A locomotor learning paradigm using distorted visual feedback elicits strategic learning

J Neurophysiol. 2018 Oct 1;120(4):1923-1931. doi: 10.1152/jn.00252.2018. Epub 2018 Aug 8.


Distorted visual feedback (DVF) during locomotion has been suggested to result in the development of a new walking pattern in healthy individuals through implicit learning processes. Recent work in upper extremity visuomotor rotation paradigms suggest that these paradigms involve implicit and explicit learning. Additionally, in upper extremity visuomotor paradigms, the verbal cues provided appear to impact how a behavior is learned and when this learned behavior is used. Here, in two experiments in neurologically intact individuals, we tested how verbal instruction impacts learning a new locomotor pattern on a treadmill through DVF, the transfer of that pattern to overground walking, and what types of learning occur (i.e., implicit vs. explicit learning). In experiment 1, we found that the instructions provided impacted the amount learned through DVF, but not the size of the aftereffects or the amount of the pattern transferred to overground walking. Additionally, the aftereffects observed were significantly different from the baseline walking pattern, but smaller than the behavior changes observed during learning, which is uncharacteristic of implicit sensorimotor adaptation. Thus, experiment 2 aimed to determine the cause of these discrepancies. In this experiment, when VF was not provided, individuals continued using the learned walking pattern when instructed to do so and returned toward their baseline pattern when instructed to do so. Based on these results, we conclude that DVF during locomotion results in a large portion of explicit learning and a small portion of implicit learning. NEW & NOTEWORTHY The results of this study suggest that distorted visual feedback during locomotor learning involves the development of an explicit strategy with only a small component of implicit learning. This is important because previous studies using distorted visual feedback have suggested that locomotor learning relies primarily on implicit learning. This paradigm, therefore, provides a new way to examine a different form of learning in locomotion.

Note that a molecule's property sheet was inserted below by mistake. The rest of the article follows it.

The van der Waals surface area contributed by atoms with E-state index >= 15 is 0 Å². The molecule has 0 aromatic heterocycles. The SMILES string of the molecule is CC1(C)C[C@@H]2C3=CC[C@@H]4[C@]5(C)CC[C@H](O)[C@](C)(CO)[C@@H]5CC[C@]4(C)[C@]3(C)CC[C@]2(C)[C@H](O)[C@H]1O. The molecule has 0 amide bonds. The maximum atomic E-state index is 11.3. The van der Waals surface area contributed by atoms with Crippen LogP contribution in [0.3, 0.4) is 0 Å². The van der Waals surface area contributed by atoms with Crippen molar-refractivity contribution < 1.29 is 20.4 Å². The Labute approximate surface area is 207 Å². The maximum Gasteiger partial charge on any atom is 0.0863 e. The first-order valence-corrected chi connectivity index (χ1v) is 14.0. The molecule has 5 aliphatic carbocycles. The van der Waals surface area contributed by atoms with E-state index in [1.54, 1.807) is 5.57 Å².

Keywords: explicit learning; locomotion; motor learning; strategic learning.

Publication types

  • Research Support, N.I.H., Extramural
  • Research Support, Non-U.S. Gov't

MeSH terms

  • Adult
  • Feedback, Sensory*
  • Female
  • Humans
  • Learning*
  • Male
  • Sensorimotor Cortex / physiology
  • Visual Perception*
  • Walking*